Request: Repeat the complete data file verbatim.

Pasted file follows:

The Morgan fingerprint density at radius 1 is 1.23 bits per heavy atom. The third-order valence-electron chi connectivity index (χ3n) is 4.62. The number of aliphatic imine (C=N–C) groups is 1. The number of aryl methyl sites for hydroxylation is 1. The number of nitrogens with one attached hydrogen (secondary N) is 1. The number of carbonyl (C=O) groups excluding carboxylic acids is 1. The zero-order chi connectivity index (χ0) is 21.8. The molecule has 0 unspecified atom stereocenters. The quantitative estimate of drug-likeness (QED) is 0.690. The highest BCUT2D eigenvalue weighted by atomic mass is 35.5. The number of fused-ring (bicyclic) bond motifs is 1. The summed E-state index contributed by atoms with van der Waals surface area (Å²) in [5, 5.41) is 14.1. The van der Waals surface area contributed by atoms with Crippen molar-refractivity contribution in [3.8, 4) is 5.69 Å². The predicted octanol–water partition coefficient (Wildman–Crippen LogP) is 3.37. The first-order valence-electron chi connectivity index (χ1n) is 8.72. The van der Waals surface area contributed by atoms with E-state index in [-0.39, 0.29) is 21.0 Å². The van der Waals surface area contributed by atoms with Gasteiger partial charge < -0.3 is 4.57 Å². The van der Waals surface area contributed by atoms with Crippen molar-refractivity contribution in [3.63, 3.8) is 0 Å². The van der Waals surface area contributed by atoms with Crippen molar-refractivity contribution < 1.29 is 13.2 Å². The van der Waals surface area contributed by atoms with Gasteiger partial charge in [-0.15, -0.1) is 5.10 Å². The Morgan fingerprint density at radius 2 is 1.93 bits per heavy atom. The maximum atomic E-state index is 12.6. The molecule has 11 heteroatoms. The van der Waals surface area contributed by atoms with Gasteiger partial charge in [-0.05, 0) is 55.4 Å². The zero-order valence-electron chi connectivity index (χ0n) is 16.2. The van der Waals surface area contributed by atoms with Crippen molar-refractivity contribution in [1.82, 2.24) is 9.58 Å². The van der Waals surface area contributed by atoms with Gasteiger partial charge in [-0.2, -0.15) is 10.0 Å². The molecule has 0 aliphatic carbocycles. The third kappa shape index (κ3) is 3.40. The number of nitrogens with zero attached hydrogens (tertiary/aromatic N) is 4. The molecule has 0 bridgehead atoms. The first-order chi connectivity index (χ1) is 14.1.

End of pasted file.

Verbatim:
The Morgan fingerprint density at radius 1 is 1.23 bits per heavy atom. The third-order valence-electron chi connectivity index (χ3n) is 4.62. The number of aliphatic imine (C=N–C) groups is 1. The number of aryl methyl sites for hydroxylation is 1. The number of nitrogens with one attached hydrogen (secondary N) is 1. The number of carbonyl (C=O) groups excluding carboxylic acids is 1. The zero-order chi connectivity index (χ0) is 21.8. The molecule has 0 unspecified atom stereocenters. The quantitative estimate of drug-likeness (QED) is 0.690. The highest BCUT2D eigenvalue weighted by atomic mass is 35.5. The number of fused-ring (bicyclic) bond motifs is 1. The summed E-state index contributed by atoms with van der Waals surface area (Å²) in [5, 5.41) is 14.1. The van der Waals surface area contributed by atoms with Crippen molar-refractivity contribution in [3.8, 4) is 5.69 Å². The predicted octanol–water partition coefficient (Wildman–Crippen LogP) is 3.37. The first-order valence-electron chi connectivity index (χ1n) is 8.72. The van der Waals surface area contributed by atoms with E-state index in [-0.39, 0.29) is 21.0 Å². The van der Waals surface area contributed by atoms with Gasteiger partial charge < -0.3 is 4.57 Å². The van der Waals surface area contributed by atoms with Crippen molar-refractivity contribution in [3.63, 3.8) is 0 Å². The van der Waals surface area contributed by atoms with Crippen molar-refractivity contribution < 1.29 is 13.2 Å². The van der Waals surface area contributed by atoms with Gasteiger partial charge in [-0.15, -0.1) is 5.10 Å². The Morgan fingerprint density at radius 2 is 1.93 bits per heavy atom. The maximum atomic E-state index is 12.6. The molecule has 11 heteroatoms. The van der Waals surface area contributed by atoms with Gasteiger partial charge in [-0.05, 0) is 55.4 Å². The zero-order valence-electron chi connectivity index (χ0n) is 16.2. The van der Waals surface area contributed by atoms with Crippen molar-refractivity contribution in [1.82, 2.24) is 9.58 Å². The van der Waals surface area contributed by atoms with Gasteiger partial charge in [-0.2, -0.15) is 10.0 Å². The molecule has 0 aliphatic carbocycles. The third kappa shape index (κ3) is 3.40. The number of nitrogens with zero attached hydrogens (tertiary/aromatic N) is 4. The molecule has 0 bridgehead atoms. The first-order chi connectivity index (χ1) is 14.1.